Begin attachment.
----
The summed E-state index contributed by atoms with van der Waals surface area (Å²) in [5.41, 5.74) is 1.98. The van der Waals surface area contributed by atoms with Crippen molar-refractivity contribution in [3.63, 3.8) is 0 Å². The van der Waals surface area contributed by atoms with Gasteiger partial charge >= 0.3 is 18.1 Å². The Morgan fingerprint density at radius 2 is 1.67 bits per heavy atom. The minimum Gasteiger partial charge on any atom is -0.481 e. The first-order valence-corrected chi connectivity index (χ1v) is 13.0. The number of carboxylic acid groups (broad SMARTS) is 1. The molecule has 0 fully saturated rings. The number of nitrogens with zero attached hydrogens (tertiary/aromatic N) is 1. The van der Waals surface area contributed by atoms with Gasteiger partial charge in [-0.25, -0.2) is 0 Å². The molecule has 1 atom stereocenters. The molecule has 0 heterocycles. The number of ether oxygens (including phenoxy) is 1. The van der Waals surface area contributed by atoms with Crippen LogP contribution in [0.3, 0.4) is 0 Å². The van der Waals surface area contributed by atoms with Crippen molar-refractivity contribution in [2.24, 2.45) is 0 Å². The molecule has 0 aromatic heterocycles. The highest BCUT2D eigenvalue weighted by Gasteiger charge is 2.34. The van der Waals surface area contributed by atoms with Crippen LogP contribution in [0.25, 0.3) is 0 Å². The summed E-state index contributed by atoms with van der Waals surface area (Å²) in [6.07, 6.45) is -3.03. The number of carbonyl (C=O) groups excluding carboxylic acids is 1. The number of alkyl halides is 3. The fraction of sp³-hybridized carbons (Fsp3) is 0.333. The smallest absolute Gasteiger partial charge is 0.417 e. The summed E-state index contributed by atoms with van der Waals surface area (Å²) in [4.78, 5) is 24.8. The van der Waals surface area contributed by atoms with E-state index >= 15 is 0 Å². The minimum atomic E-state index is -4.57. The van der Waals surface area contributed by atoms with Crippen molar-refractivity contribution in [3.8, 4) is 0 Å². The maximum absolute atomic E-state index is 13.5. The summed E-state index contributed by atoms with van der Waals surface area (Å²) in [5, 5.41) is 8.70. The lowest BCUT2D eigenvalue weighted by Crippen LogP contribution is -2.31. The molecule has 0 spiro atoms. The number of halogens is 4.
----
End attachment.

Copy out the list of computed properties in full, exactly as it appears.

The summed E-state index contributed by atoms with van der Waals surface area (Å²) in [5.41, 5.74) is 1.98. The van der Waals surface area contributed by atoms with Crippen molar-refractivity contribution in [3.63, 3.8) is 0 Å². The van der Waals surface area contributed by atoms with Gasteiger partial charge >= 0.3 is 18.1 Å². The Morgan fingerprint density at radius 2 is 1.67 bits per heavy atom. The minimum Gasteiger partial charge on any atom is -0.481 e. The first-order valence-corrected chi connectivity index (χ1v) is 13.0. The number of carboxylic acid groups (broad SMARTS) is 1. The molecule has 0 fully saturated rings. The number of nitrogens with zero attached hydrogens (tertiary/aromatic N) is 1. The van der Waals surface area contributed by atoms with Gasteiger partial charge in [-0.25, -0.2) is 0 Å². The molecule has 1 atom stereocenters. The molecule has 0 heterocycles. The number of ether oxygens (including phenoxy) is 1. The van der Waals surface area contributed by atoms with Crippen LogP contribution in [0.3, 0.4) is 0 Å². The van der Waals surface area contributed by atoms with Crippen molar-refractivity contribution in [2.24, 2.45) is 0 Å². The molecule has 0 aromatic heterocycles. The highest BCUT2D eigenvalue weighted by Gasteiger charge is 2.34. The van der Waals surface area contributed by atoms with Crippen LogP contribution in [0.25, 0.3) is 0 Å². The summed E-state index contributed by atoms with van der Waals surface area (Å²) in [6.07, 6.45) is -3.03. The number of carbonyl (C=O) groups excluding carboxylic acids is 1. The number of alkyl halides is 3. The fraction of sp³-hybridized carbons (Fsp3) is 0.333. The smallest absolute Gasteiger partial charge is 0.417 e. The summed E-state index contributed by atoms with van der Waals surface area (Å²) in [4.78, 5) is 24.8. The van der Waals surface area contributed by atoms with E-state index >= 15 is 0 Å². The minimum atomic E-state index is -4.57. The van der Waals surface area contributed by atoms with Crippen molar-refractivity contribution in [3.8, 4) is 0 Å². The maximum absolute atomic E-state index is 13.5. The summed E-state index contributed by atoms with van der Waals surface area (Å²) in [5, 5.41) is 8.70. The lowest BCUT2D eigenvalue weighted by Crippen LogP contribution is -2.31. The molecule has 0 spiro atoms. The number of halogens is 4.